District-wise, Srinagar continued to report the highest pellet gun use, having recorded 68 incidents till July 31 this year against 191 in whole of last year. Budgam, which recorded 18 incidents last year in which six civilians were injured, witnessed 12 incidents till July 31, 2017, that left 18 civilians injured (the highest among districts). Sopore, Baramulla and Shopian, which witnessed 124, 102 and 90 pellet firing incidents in 2016, recorded just one, eight and nil incidents respectively in the first seven months of this year. In terms of casualties too, Sopore where two persons were killed and 111injured due to pellet firing last year, reported no casualties this year.In Awantipora, where 89 were injured last year, just one person was injured this year.
The outrage against pellet guns last year in wake of the serious injuries caused by them, particularly in the eye, had led the government to advise restraint on their use. Also, home minister Rajnath Singh -who is scheduled to visit J&K later this week set up an expert committee to suggest safer crowd-control alternatives.However, the committee did not suggest a complete ban on use of pellet guns. As a result, neither has the home ministry banned use of pellet guns nor has the Supreme Court stayed use of these guns.
“We continue to use pellet guns but only as part of a graded response to mob violence.The stress is on first trying out other less-lethal methods -which include warning the agitated mob followed by use of tear smoke, lathicharge, use of irritant-based PAVA shells and firing of plastic bullets. The idea is to use pellet guns as a last resort. Also, we are now using deflectors on pellet guns to ensure that the pellets hit the target below the waist, minimising injury ,“ said a senior CRPF officer.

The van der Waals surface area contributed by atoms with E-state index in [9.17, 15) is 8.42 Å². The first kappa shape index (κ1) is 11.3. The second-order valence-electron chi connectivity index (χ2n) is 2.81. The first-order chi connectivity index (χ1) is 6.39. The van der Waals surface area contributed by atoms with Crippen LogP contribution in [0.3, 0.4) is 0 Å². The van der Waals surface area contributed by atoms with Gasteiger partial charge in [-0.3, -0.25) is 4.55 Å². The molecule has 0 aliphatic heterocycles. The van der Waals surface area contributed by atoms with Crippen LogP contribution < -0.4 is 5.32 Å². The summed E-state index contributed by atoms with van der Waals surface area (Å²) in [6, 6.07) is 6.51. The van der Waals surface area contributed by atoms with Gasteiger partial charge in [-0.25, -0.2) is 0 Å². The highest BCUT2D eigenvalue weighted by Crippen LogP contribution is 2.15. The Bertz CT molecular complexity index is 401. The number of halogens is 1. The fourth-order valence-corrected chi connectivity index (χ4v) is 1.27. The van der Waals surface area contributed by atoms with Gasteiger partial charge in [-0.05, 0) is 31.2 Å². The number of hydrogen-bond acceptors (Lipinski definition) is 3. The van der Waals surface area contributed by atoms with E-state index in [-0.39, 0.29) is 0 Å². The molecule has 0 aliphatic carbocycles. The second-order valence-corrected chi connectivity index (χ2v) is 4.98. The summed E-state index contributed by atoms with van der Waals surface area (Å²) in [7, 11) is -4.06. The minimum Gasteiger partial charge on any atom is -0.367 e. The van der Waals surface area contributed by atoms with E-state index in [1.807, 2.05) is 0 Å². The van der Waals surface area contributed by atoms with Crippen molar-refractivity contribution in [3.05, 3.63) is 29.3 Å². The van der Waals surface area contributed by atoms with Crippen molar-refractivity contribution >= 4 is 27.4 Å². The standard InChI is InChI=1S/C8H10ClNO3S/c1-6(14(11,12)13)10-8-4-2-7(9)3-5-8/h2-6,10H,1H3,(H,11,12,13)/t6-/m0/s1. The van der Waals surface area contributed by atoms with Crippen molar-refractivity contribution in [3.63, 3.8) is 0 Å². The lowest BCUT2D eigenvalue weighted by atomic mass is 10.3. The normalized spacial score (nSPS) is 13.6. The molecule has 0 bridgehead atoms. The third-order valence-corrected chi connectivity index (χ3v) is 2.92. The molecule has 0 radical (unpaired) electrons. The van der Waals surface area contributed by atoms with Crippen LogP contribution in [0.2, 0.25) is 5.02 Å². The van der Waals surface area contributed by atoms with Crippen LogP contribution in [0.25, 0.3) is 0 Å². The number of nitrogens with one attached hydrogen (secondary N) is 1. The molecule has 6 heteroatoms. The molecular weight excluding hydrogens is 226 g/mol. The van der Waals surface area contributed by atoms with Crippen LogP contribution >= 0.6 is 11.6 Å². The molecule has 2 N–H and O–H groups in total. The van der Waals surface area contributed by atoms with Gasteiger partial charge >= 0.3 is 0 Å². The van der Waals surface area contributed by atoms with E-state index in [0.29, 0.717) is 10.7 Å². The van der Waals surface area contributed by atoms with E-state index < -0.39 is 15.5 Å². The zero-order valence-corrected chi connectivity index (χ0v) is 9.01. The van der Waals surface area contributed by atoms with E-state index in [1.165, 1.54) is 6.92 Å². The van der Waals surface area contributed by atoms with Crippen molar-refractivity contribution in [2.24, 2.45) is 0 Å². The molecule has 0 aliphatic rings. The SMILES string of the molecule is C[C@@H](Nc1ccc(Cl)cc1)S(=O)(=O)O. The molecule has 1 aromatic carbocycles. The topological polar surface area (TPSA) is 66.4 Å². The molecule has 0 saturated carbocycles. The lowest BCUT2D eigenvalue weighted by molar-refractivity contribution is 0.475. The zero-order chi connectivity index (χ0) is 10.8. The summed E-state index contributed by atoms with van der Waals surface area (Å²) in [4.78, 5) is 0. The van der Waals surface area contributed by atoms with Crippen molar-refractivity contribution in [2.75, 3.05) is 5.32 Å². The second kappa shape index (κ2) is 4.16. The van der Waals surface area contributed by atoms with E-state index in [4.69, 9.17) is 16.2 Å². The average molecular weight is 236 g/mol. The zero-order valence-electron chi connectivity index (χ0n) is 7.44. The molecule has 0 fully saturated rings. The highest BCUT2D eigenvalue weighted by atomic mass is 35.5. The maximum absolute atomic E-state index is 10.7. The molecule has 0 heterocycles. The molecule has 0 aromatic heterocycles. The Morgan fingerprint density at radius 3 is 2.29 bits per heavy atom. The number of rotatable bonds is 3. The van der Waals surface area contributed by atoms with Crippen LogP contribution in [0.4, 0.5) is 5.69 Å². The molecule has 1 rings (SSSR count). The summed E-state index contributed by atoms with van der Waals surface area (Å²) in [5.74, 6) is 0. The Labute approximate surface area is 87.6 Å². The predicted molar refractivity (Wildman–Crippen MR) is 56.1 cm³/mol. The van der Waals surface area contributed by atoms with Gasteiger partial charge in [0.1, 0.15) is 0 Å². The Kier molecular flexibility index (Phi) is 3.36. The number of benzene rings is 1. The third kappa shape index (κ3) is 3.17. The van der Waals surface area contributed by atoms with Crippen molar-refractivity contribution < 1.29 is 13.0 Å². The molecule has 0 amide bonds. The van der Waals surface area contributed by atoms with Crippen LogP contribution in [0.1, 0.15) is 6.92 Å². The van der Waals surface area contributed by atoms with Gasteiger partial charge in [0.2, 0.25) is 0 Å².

According to the officer, the sharp fall in instances of pellet guns use this year and the minimal casualties caused by them shows that the graded approach to tackling violent mobs in Kashmir is working.“In any case, pellet guns are not exclusively used in J&K. They were used recently in Rohtak, Haryana, to tackle violent mobs after conviction of Dera chief Gurmeet Ram Rahim,“ he said.
2017: dropped by 90%
State police chief credits it to a huge change in the people’s mood, better Army-police coordination
Jammu and Kashmir Police chief S.P. Vaid has said that there has been a 90% dip in incidents of stone-pelting in Kashmir valley this year as compared to last year and credited the people for the improvement in the situation.
“(There is) a more than 90% fall in stone-pelting in Kashmir valley (this year) as compared to last year. It is a huge decrease,” the Director General of Police said.
Far cry from 2016
“There are weeks when there is not even a single case of stone-pelting while in a day (last year) there used to be more than 50 incidents taking place. There is a huge change in the mood of people,” he said. “It is a huge change. The law and order situation in Kashmir is for everybody to see, particularly those living in Kashmir or those dealing with it,” he added.
The DGP said while National Investigation Agency raids helped, there were multiple factors at play, including demonetisation and action against top militant commanders, that have resulted in a drop in stone-pelting incidents. “Of course, that (NIA raids) helped, but the main credit goes to the people of Kashmir. Probably they have also realised the futility of this and damaging their own property and targeting the police, which also belongs to their own society,” he said.
Apart from these, detentions under the Public Safety Act also helped, he said. “I will also give credit to the resumption of political activity,” he added.
The police chief said there has been a tremendous success as far as “Operation All-Out”, the Army’s master plan to flush out militants from Kashmir, is concerned. “The credit goes to officers and jawans who are working in the fields. There is very good coordination among the police, Army and other security agencies,” he said.
“Most of the top leadership of HM (Hizbul Mujahideen) and LeT (Lashkar-e-Taiba) has been neutralised. I think roughly 170 militants have been eliminated this year. It is a huge, huge success,” the DGP said.
Dip from 2,808 in 2016 to 1,261 in 2017
Dip To 1,261 In 2017 From 2,808 In 2016
Stone-pelting incidents in J&K declined to 1,261 last year from 2,808 in 2016, junior home minister Hansraj Ahir informed the Rajya Sabha on Wednesday.
The unusually high cases of stone-pelting incidents in 2016 were largely on account of violent protests that broke out after the killing of Hizbul Mujahideen terrorist Burhan Wani in an encounter in July of that year. The total stonepelting incidents recorded in 2015 were 730.